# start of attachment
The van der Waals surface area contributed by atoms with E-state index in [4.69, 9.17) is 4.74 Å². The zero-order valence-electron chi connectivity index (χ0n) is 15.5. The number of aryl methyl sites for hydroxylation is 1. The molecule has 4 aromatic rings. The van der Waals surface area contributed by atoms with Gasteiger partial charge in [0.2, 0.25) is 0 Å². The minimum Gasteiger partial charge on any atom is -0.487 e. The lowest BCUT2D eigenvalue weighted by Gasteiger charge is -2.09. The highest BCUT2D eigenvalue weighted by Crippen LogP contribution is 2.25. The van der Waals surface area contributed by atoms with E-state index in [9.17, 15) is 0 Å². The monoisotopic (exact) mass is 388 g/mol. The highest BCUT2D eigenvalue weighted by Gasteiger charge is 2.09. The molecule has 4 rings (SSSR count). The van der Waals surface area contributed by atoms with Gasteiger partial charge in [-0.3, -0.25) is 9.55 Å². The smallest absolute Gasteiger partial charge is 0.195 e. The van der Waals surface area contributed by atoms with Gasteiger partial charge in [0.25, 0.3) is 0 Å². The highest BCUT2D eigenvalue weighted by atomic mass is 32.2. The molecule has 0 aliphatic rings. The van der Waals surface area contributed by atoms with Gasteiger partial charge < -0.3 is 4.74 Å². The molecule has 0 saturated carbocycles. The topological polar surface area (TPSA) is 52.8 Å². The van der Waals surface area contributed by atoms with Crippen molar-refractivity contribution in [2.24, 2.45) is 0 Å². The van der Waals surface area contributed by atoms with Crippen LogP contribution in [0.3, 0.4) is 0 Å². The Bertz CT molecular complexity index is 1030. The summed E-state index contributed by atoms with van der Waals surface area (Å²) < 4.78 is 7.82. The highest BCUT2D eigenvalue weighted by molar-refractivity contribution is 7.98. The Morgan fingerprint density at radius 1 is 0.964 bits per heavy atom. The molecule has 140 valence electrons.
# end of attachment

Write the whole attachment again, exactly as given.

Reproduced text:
The van der Waals surface area contributed by atoms with E-state index in [4.69, 9.17) is 4.74 Å². The zero-order valence-electron chi connectivity index (χ0n) is 15.5. The number of aryl methyl sites for hydroxylation is 1. The molecule has 4 aromatic rings. The van der Waals surface area contributed by atoms with Gasteiger partial charge in [0.2, 0.25) is 0 Å². The minimum Gasteiger partial charge on any atom is -0.487 e. The lowest BCUT2D eigenvalue weighted by Gasteiger charge is -2.09. The highest BCUT2D eigenvalue weighted by Crippen LogP contribution is 2.25. The van der Waals surface area contributed by atoms with E-state index in [9.17, 15) is 0 Å². The monoisotopic (exact) mass is 388 g/mol. The highest BCUT2D eigenvalue weighted by Gasteiger charge is 2.09. The molecule has 4 rings (SSSR count). The van der Waals surface area contributed by atoms with Gasteiger partial charge in [-0.3, -0.25) is 9.55 Å². The smallest absolute Gasteiger partial charge is 0.195 e. The van der Waals surface area contributed by atoms with Gasteiger partial charge in [0.25, 0.3) is 0 Å². The highest BCUT2D eigenvalue weighted by atomic mass is 32.2. The molecule has 0 aliphatic rings. The van der Waals surface area contributed by atoms with Gasteiger partial charge < -0.3 is 4.74 Å². The molecule has 0 saturated carbocycles. The topological polar surface area (TPSA) is 52.8 Å². The van der Waals surface area contributed by atoms with Crippen molar-refractivity contribution in [2.24, 2.45) is 0 Å². The van der Waals surface area contributed by atoms with Crippen LogP contribution in [0.3, 0.4) is 0 Å². The Bertz CT molecular complexity index is 1030. The summed E-state index contributed by atoms with van der Waals surface area (Å²) < 4.78 is 7.82. The highest BCUT2D eigenvalue weighted by molar-refractivity contribution is 7.98. The Morgan fingerprint density at radius 1 is 0.964 bits per heavy atom. The molecule has 140 valence electrons.